MISO unveiling plans to share costs of shipping wind energy

A yearlong, behind-the-scenes struggle among wind developers, utilities and transmission line owners is coming to a head Tuesday. At stake is Minnesota’s and the rest of the Upper Midwest’s aspirations to build a business of exporting wind energy to other parts of the country in the coming decades.

The fight centers on who pays for the construction of costly high-voltage transmission lines expected to carry electricity from isolated wind farms to the Twin Cities, Chicago and points east.

Wind energy advocates who have seen early drafts of the new rules say a plan to require energy generators to pay about 20 percent of the cost of new lines — whether they use wind, coal or any other fuel — is too heavy a burden for their industry.

If the 20 percent share goes through, wind industry advocates say projects may leave the region for other parts of the nation where the costs of new transmission is cheaper.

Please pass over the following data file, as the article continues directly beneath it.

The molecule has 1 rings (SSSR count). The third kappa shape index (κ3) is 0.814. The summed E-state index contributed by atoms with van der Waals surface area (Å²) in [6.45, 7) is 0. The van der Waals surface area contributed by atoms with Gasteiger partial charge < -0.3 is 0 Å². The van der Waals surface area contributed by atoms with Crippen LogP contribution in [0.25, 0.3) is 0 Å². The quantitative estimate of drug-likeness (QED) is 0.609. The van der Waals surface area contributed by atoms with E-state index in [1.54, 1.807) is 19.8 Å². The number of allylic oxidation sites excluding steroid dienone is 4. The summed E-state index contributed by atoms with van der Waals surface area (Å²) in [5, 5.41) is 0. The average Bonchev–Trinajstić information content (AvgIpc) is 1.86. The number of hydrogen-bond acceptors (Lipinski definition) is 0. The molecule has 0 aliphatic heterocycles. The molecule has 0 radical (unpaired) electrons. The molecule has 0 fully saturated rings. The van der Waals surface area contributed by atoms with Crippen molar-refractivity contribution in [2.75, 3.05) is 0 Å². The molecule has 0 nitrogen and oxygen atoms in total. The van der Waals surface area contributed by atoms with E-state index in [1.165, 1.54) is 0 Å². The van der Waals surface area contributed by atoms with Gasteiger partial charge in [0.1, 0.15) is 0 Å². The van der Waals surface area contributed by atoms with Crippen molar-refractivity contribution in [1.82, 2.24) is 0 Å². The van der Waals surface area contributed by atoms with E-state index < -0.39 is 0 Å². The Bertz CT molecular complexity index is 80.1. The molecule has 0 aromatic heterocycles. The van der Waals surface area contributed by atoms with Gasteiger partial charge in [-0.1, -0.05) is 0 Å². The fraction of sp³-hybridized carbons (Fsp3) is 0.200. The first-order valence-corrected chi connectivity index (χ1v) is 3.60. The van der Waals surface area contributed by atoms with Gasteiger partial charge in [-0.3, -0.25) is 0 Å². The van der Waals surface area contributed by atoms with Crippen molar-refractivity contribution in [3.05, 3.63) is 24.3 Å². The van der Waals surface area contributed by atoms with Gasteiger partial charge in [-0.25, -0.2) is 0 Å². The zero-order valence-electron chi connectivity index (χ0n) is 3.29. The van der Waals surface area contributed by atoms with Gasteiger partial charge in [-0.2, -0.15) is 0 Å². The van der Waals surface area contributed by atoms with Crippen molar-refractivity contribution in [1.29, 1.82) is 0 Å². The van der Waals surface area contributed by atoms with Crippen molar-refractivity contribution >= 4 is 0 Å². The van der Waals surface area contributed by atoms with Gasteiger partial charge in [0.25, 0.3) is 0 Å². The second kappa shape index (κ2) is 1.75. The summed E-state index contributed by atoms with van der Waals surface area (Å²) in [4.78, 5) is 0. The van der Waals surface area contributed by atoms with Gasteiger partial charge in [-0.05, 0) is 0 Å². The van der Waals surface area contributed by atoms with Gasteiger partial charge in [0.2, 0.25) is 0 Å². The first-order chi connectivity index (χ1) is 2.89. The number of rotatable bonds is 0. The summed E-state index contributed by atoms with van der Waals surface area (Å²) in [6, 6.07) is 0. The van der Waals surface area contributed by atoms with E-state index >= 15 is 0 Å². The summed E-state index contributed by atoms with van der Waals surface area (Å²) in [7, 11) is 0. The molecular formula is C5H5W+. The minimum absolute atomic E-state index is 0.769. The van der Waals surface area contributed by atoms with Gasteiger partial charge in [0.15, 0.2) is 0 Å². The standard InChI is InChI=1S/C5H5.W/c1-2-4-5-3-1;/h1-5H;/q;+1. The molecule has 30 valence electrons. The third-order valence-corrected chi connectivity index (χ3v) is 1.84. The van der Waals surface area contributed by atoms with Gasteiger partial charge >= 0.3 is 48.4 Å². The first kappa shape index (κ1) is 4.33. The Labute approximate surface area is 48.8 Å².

The defections would slow down efforts to turn the Upper Midwest into a wind energy powerhouse, they say.

Some of the nation’s strongest wind resources are locked in a corridor running from the Dakotas down to Texas, and tapping the excess wind resources can generate sales to eastern states with renewable energy needs but less wind resources. It might also persuade more turbine and blade manufacturers to build facilities here instead of shipping their products from overseas.

The Midwest Independent Transmission System Operator, the group that controls the Midwest’s largest power grid, expects to lay out Tuesday a new way to share the costs of the lines throughout its 13-state territory, which stretches roughly from the Dakotas to Ohio and includes Manitoba, Canada. The plan will be unveiled at MISO headquarters in suburban Indianapolis.

Then MISO must submit its new cost-allocation idea to the Federal Energy Regulatory Commission on July 15.

MISO says it’s still considering reducing the 20 percent cost-share on the energy generators. MISO might even spread the entire cost of projects across utilities throughout its entire 13-state area, which would dilute the impact, said Jennifer Curran, executive director of transmission infrastructure strategy for MISO.

Curran said MISO is not responding to complaints solely from the wind industry. Different interest groups have weighed in with some degree of unhappiness, participants agree.